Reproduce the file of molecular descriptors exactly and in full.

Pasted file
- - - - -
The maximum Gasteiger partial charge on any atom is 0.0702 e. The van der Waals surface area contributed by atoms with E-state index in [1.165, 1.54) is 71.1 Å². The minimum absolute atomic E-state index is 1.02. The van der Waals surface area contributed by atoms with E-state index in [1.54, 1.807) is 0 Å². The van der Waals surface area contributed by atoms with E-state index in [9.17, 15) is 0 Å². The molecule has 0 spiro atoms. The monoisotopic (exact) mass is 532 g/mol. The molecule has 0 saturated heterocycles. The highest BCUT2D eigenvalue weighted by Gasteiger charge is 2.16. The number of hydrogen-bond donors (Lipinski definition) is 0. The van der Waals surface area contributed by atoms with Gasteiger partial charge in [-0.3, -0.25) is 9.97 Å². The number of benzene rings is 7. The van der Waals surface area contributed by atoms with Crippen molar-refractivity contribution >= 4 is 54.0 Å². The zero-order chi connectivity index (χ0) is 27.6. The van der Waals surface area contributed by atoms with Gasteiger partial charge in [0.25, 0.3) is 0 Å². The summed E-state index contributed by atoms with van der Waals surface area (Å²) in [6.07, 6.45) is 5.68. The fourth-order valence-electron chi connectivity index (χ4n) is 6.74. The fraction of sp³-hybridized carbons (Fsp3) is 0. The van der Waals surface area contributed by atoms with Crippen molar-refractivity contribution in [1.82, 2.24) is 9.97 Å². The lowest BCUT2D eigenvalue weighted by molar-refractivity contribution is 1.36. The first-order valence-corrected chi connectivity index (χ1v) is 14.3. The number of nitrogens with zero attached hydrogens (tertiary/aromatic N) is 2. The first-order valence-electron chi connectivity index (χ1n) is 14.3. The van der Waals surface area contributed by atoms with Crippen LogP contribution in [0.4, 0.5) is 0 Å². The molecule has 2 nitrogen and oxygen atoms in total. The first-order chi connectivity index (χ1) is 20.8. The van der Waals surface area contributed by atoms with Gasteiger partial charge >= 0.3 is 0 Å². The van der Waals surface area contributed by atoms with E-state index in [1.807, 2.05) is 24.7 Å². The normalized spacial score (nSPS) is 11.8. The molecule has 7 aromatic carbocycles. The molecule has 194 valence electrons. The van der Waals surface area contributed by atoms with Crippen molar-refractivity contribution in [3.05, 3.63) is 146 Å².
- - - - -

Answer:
The maximum Gasteiger partial charge on any atom is 0.0702 e. The van der Waals surface area contributed by atoms with E-state index in [1.165, 1.54) is 71.1 Å². The minimum absolute atomic E-state index is 1.02. The van der Waals surface area contributed by atoms with E-state index in [1.54, 1.807) is 0 Å². The van der Waals surface area contributed by atoms with E-state index in [9.17, 15) is 0 Å². The molecule has 0 spiro atoms. The monoisotopic (exact) mass is 532 g/mol. The molecule has 0 saturated heterocycles. The highest BCUT2D eigenvalue weighted by Gasteiger charge is 2.16. The number of hydrogen-bond donors (Lipinski definition) is 0. The van der Waals surface area contributed by atoms with Gasteiger partial charge in [-0.3, -0.25) is 9.97 Å². The number of benzene rings is 7. The van der Waals surface area contributed by atoms with Crippen molar-refractivity contribution >= 4 is 54.0 Å². The zero-order chi connectivity index (χ0) is 27.6. The van der Waals surface area contributed by atoms with Gasteiger partial charge in [0.25, 0.3) is 0 Å². The summed E-state index contributed by atoms with van der Waals surface area (Å²) in [6.07, 6.45) is 5.68. The fourth-order valence-electron chi connectivity index (χ4n) is 6.74. The fraction of sp³-hybridized carbons (Fsp3) is 0. The van der Waals surface area contributed by atoms with Crippen molar-refractivity contribution in [1.82, 2.24) is 9.97 Å². The lowest BCUT2D eigenvalue weighted by molar-refractivity contribution is 1.36. The first-order valence-corrected chi connectivity index (χ1v) is 14.3. The number of nitrogens with zero attached hydrogens (tertiary/aromatic N) is 2. The first-order valence-electron chi connectivity index (χ1n) is 14.3. The van der Waals surface area contributed by atoms with Crippen LogP contribution in [0.4, 0.5) is 0 Å². The molecule has 2 nitrogen and oxygen atoms in total. The first-order chi connectivity index (χ1) is 20.8. The van der Waals surface area contributed by atoms with Gasteiger partial charge >= 0.3 is 0 Å². The van der Waals surface area contributed by atoms with E-state index in [1.807, 2.05) is 24.7 Å². The normalized spacial score (nSPS) is 11.8. The molecule has 7 aromatic carbocycles. The molecule has 194 valence electrons. The van der Waals surface area contributed by atoms with Crippen molar-refractivity contribution in [3.05, 3.63) is 146 Å².